Murray Free Hawkins, Jr., passed away on March 7, 2013 at the age of 95. He leaves as his principal legacies his family, his love for fly fishing, a legion of dedicated former students, the world-renowned textbook Applied Petroleum Reservoir Engineering and the Craft and Hawkins Department of Petroleum Engineering at Louisiana State University. Professor Hawkins is survived by his wife of 70 years, Julia Welles Hawkins; his children: Lad Hawkins and wife Mindy of Jacksonville, FL, Warren Hawkins and wife Betty of Houston, TX, and Asheville, NC, Margaret Hawkins Matens and husband Jack of Sewanee, TN, and Julia (Jugie) Hawkins Battle of Sunset, LA; grandchildren: Morgan Matens of Nashville, TN, Murray Matens Kimball and husband Bryan of Chicago, IL, and Cooper Battle and wife Loxley of New Orleans, LA. He is also survived by his twin sister Charlotte Hawkins Fremaux, of Washington D.C., and many nieces and nephews and grand-nieces and grand-nephews. He is pre-deceased by his parents; his sisters Polly Hawkins Whiteknact, Martha Hawkins Martin and Edith Hawkins; his son-in-law, Joe Battle, and granddaughter, Mandy Hawkins. He was born in 1917 in Cincinnati, OH, to Mary Stone McBryde Hawkins and Murray Free Hawkins, Sr. Hawkins received a B.S. degree in Chemistry in 1938 and an M.S. degree in Physics in 1940, both from LSU. He worked for the Carter Oil Company research laboratories before serving in the South Pacific as an officer in the U.S. Navy during World War II. He was on duty in a small boat in the harbor when Pearl Harbor was bombed. Shortly after, he and Julia were married by telephone, with Hawkins in Pearl Harbor and Julia in Ponchatoula, LA. After the war he joined the research and development department of Ethyl Corporation. His life-long career and dedication to higher education began when he joined the LSU Department of Petroleum Engineering in 1946. He was a professor of petroleum engineering and director of the LSU Geology Camp in Colorado for many years. He served as head of the Petroleum Engineering Department from 1964 until he retired in 1977 as Professor Emeritus. During his more than 30 years at the university, he had a deep and lasting influence on generations of students and professors who have served important roles in the petroleum industry throughout the world. He also played a significant role in developing the LSU Department of Petroleum Engineering into one of the leading departments in the world. In 1998, alumni were instrumental in having the department that he helped to develop named the "Craft and Hawkins Department of Petroleum Engineering." Professor Hawkins was a member of a number of professional and honorary organizations and the author of numerous technical publications. His best known work is the world-renowned textbook Applied Petroleum Reservoir Engineering that he co-authored with his friend and mentor B.C. Craft, Sr. This text has been continuously in print and widely used for over 50 years. It has been translated into many languages, including Spanish, Russian and Chinese, to serve the petroleum industry. The publisher, Prentice-Hall Inc., noted that "such a record of success is exceedingly rare in the publishing business." He served on numerous boards and commissions and was the recipient of many awards and honors during his career, including the Halliburton Award for Teaching Excellence; The 1976 Mineral Industry Education Medal; The 1979 John Franklin Carl Award; and the 1980 Lester C. Uren Award. He was named an LSU Alumni Distinguished Faculty Fellow, the LSU Foundation Campanile Charities Professor, a Distinguished Member of the Society of Petroleum Engineers and was inducted into the LSU Engineering Hall of Distinction in 1985. Professor Hawkins donated his body to the LSU Medical School. A memorial service will be held at a later date. Condolence messages may be sent to hawkinsRemembrances@gmail.com. In lieu of flowers, the family requests that memorial gifts be made to either the "LSU Foundation in support of the Equipment Fund (Account 101737) of the Craft and Hawkins Department of Petroleum Engineering" or the "LSU Hilltop Arboretum" in Baton Rouge.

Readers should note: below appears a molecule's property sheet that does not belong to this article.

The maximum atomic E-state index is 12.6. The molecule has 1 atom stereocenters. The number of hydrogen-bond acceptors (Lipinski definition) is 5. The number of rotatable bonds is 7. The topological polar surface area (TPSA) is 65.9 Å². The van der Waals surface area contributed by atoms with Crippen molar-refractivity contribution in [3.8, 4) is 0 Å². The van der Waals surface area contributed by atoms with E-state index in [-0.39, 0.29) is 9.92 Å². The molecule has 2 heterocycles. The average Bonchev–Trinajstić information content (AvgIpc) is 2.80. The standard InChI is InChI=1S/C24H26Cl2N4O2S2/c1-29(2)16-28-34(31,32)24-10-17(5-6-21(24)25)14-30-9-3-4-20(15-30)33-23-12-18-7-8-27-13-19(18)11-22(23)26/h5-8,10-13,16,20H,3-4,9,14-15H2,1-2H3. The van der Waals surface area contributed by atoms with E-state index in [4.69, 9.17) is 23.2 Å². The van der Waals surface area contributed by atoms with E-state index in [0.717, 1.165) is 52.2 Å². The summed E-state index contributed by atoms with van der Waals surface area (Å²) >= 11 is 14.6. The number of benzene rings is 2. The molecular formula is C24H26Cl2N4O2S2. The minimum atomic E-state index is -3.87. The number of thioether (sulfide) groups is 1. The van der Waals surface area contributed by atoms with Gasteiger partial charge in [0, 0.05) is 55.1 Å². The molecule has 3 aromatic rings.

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Published in TheAdvocate.com from Mar. 8 to Mar. 10, 2013